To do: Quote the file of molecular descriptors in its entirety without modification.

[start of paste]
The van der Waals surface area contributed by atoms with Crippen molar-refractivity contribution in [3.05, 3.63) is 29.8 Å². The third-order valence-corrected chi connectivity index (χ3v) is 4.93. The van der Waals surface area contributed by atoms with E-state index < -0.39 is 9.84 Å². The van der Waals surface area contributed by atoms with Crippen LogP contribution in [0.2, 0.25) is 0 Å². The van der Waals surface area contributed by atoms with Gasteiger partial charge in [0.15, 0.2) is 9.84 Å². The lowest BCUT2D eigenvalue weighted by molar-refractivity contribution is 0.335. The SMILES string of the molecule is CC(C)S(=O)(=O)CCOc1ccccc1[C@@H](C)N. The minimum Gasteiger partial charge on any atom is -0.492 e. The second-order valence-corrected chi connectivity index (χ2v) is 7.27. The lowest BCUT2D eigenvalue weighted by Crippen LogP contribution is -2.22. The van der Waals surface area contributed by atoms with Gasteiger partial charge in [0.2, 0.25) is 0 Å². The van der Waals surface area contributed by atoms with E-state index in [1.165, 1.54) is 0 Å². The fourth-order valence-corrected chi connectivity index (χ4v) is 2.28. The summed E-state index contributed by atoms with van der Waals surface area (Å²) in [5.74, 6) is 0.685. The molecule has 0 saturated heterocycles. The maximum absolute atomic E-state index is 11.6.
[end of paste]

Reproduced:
The van der Waals surface area contributed by atoms with Crippen molar-refractivity contribution in [3.05, 3.63) is 29.8 Å². The third-order valence-corrected chi connectivity index (χ3v) is 4.93. The van der Waals surface area contributed by atoms with E-state index < -0.39 is 9.84 Å². The van der Waals surface area contributed by atoms with Crippen LogP contribution in [0.2, 0.25) is 0 Å². The van der Waals surface area contributed by atoms with Gasteiger partial charge in [0.15, 0.2) is 9.84 Å². The lowest BCUT2D eigenvalue weighted by molar-refractivity contribution is 0.335. The SMILES string of the molecule is CC(C)S(=O)(=O)CCOc1ccccc1[C@@H](C)N. The minimum Gasteiger partial charge on any atom is -0.492 e. The second-order valence-corrected chi connectivity index (χ2v) is 7.27. The lowest BCUT2D eigenvalue weighted by Crippen LogP contribution is -2.22. The van der Waals surface area contributed by atoms with Gasteiger partial charge in [0.2, 0.25) is 0 Å². The van der Waals surface area contributed by atoms with E-state index in [1.165, 1.54) is 0 Å². The fourth-order valence-corrected chi connectivity index (χ4v) is 2.28. The summed E-state index contributed by atoms with van der Waals surface area (Å²) in [5.74, 6) is 0.685. The molecule has 0 saturated heterocycles. The maximum absolute atomic E-state index is 11.6.